pharmacies, however, do not have an arrangement with a physician, and even those that do have not had time to incorporate the COVID-19 vaccination into that relationship. This waiver would allow pharmacists to order and administer COVID-19 vaccine without such a provider agreement. “We are working on ways to increase access to the vaccine, and pharmacists already play an important role in making sure Penn-
sylvanians are protected,” Secretary of Health Dr. Rachel Levine said. “Pennsylvanians continue to play an essential role in preventing the spread of COVID-19 by masking up, washing up and socially distancing.” This waiver applies solely to COVID-19
vaccines for the duration of the Governor’s Disaster Emergency Declaration plus 90 days. For more information about the Department of State’s COVID-19 response, visit the Department of State website, www.dos. pa.gov/Pages/default.aspx
Peduto announces run for third term as city’s mayor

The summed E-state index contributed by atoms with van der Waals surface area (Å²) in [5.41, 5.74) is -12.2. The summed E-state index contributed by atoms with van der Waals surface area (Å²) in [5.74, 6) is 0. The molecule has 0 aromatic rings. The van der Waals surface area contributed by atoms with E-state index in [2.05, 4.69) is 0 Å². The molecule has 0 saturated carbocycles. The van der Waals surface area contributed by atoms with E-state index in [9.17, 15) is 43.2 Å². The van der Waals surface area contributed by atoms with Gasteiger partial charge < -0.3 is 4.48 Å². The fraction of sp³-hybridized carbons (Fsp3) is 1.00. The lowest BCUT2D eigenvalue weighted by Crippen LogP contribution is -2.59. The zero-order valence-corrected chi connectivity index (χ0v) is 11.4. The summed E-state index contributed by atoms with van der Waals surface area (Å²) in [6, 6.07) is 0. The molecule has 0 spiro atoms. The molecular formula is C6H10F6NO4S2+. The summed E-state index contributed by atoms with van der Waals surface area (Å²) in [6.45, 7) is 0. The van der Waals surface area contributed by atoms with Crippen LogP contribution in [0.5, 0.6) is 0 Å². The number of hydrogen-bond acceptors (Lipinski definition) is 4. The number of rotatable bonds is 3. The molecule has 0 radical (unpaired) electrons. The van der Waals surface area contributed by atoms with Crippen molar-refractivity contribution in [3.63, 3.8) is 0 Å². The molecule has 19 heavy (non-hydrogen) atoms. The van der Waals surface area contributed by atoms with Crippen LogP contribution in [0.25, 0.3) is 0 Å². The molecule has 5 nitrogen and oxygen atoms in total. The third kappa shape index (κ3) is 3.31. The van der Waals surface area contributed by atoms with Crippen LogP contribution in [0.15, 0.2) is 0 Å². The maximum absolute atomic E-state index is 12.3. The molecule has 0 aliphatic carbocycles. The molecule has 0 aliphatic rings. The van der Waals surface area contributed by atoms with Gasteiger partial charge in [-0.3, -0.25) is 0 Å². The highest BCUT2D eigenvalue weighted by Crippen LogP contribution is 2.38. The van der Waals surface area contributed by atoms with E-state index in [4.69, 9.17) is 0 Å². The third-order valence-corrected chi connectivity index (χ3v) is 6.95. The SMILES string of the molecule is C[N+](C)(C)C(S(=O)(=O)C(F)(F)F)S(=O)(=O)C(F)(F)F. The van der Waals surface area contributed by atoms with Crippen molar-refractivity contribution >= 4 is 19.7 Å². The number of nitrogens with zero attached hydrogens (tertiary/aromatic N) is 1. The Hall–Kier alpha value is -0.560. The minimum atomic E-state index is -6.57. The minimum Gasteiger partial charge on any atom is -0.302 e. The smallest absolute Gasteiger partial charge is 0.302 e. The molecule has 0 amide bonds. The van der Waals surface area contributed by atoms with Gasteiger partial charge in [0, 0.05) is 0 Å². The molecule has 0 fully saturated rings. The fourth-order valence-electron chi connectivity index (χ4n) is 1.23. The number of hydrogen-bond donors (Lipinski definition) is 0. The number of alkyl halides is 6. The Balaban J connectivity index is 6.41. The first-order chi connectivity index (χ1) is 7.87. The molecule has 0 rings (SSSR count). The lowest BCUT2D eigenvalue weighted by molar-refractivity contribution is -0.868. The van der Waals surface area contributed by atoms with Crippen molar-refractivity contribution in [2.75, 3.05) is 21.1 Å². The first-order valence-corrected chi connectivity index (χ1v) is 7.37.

Pittsburgh Mayor Bill opment, equality, and pubPeduto has announced his lic safety. Mayor Peduto was first campaign for a third term. In a video announcement elected in 2013, and was Department of Labor & eye out for this key docu- didn’t file for unemployment cureweb.pa.gov/FRTS/Iden- with 14 community lead- re-elected in 2017. Prior to Industry (L&I) Acting Sec- ment and avoid mistakenly may indicate a case of iden- tityTheft.aspx ers, Mayor Peduto addressed being mayor, he served for • Unemployment claims questions regarding issues three terms as a City Countity fraud. If someone who retary Jennifer Berrier is re- discarding it.” Claimants of all unem- didn’t file for unemploy- fraud - If you know of indi- including economic devel- cilperson for the 8th District. minding individuals who claimed unemployment ben- ployment programs offered ment receives what looks viduals who are collecting efits during 2020 to watch during 2020 receive a 1099 to be a 1099 tax form in the UC benefits illegally, includtheir mailboxes and unem- tax form detailing their ben- mail, they should report this ing people who are working 145 Brownsville Road, Pgh., PA 15210 ployment system notifica- efit payments. This form will suspected fraud immediately and not reporting their wages 412.431.0232 tions for the 1099 form that soon be viewable on the on- so L&I can correct their in- for PA UC benefit purposes; Are You Tired of Waiting is required to file their 2020 line system where claim- come with the IRS and pre- or people who cannot work Weeks for an Appointment? ants file their weekly claims. vent any issues with the vic- due to an illness, disability or taxes. incarceration, complete and Family Dentistry Where Adults & Children “Many workers filed for Claimants who have request- tim’s taxes. Are Welcome In A Friendly Atmosphere “L&I is continuing to submit the Unemployment unemployment for the first ed the 1099 tax form to be Now Accepting: time this year and may be mailed should receive it no work with law enforcement Claims Fraud Form at www. Gateway • United Healthcare unaware of the importance later than January 31. All partners to identify cases of dlisecureweb.pa.gov/FRTS/ As Well As Traditional Insurances of this form when filing fed- claimants also have the op- unemployment fraud, in- BenefitsFraud.aspx Day & Evening Appointments Available Phone: eral income tax,” said Sec- tion to view 1099 tax forms cluding cases where the vicNEW PATIENTS WELCOME • PA Fraud Hotline – retary Berrier. “Needing to from previous years, if ap- tim may not be aware their identity was stolen and used 1-800-692-7469 have this document repro- plicable. Police: Because the 1099 forms to apply for benefits,” said duced by the Unemployment • File a police report with Compensation Service Cen- are automatically generated Secretary Berrier. “As a reter may cause the claimant for all claimants receiving minder, L&I will never con- the municipality you resided delays in filing their tax pa- unemployment compensa- tact you and ask for person- in at the time the unemployWith extreme safety precautions perwork. We hope all Penn- tion payments, the receipt of al information such as your ment benefits in question sylvanians keep a watchful a 1099 form by a person who username, password or full were paid. A copy of the pofor your protection. Social Security number, so lice report must be provided All staff have rejoined us. We please do not provide it. to the Office of Unemploywelcome their return, and yours. And if you believe you are ment Compensation. If you are a victim of identhe victim of identity theft, please make us aware so we tity theft you may also report Commercial • Residential can take steps to prevent is- it to the Federal Trade Comsues in areas such as income mission and start a recovery • Homes • Multi-Family • Retail plan at https://www.identitax.” • Office Space • Vacant Lots Dr. Anna Miller and staff offer complete tytheft.gov/. 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HILLTOP — 1-BR, livingroom, diningroom, basement storage, call for appt. Credit check. 000000-0000.